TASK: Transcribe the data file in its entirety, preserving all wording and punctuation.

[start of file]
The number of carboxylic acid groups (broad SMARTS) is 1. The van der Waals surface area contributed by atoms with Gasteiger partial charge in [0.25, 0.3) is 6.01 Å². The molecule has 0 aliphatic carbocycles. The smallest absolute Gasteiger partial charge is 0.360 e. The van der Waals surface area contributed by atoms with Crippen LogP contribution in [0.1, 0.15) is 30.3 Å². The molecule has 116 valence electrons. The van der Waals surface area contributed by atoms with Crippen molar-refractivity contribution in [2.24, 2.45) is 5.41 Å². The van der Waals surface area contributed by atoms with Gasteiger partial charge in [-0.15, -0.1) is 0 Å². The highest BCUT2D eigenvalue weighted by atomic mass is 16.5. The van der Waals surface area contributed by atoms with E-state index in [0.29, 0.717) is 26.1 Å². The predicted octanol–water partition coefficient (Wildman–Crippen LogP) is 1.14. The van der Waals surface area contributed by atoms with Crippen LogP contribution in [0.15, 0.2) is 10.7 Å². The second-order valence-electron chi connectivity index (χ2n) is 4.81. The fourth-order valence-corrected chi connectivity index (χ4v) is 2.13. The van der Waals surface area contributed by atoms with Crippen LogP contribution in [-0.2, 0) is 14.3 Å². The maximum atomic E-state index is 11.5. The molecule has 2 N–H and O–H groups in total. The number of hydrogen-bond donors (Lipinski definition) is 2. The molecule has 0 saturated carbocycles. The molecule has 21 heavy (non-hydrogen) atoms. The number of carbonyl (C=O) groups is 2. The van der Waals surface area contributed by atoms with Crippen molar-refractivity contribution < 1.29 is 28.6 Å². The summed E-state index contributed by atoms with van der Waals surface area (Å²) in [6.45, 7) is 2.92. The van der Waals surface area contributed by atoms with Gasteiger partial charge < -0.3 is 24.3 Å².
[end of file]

The number of carboxylic acid groups (broad SMARTS) is 1. The van der Waals surface area contributed by atoms with Gasteiger partial charge in [0.25, 0.3) is 6.01 Å². The molecule has 0 aliphatic carbocycles. The smallest absolute Gasteiger partial charge is 0.360 e. The van der Waals surface area contributed by atoms with Crippen LogP contribution in [0.1, 0.15) is 30.3 Å². The molecule has 116 valence electrons. The van der Waals surface area contributed by atoms with Crippen molar-refractivity contribution in [2.24, 2.45) is 5.41 Å². The van der Waals surface area contributed by atoms with Gasteiger partial charge in [-0.15, -0.1) is 0 Å². The highest BCUT2D eigenvalue weighted by atomic mass is 16.5. The van der Waals surface area contributed by atoms with E-state index in [0.29, 0.717) is 26.1 Å². The predicted octanol–water partition coefficient (Wildman–Crippen LogP) is 1.14. The van der Waals surface area contributed by atoms with Crippen LogP contribution in [0.15, 0.2) is 10.7 Å². The second-order valence-electron chi connectivity index (χ2n) is 4.81. The fourth-order valence-corrected chi connectivity index (χ4v) is 2.13. The van der Waals surface area contributed by atoms with Crippen LogP contribution in [-0.2, 0) is 14.3 Å². The maximum atomic E-state index is 11.5. The molecule has 2 N–H and O–H groups in total. The number of hydrogen-bond donors (Lipinski definition) is 2. The molecule has 0 saturated carbocycles. The molecule has 21 heavy (non-hydrogen) atoms. The number of carbonyl (C=O) groups is 2. The van der Waals surface area contributed by atoms with Crippen molar-refractivity contribution < 1.29 is 28.6 Å². The summed E-state index contributed by atoms with van der Waals surface area (Å²) in [6.45, 7) is 2.92. The van der Waals surface area contributed by atoms with Gasteiger partial charge < -0.3 is 24.3 Å².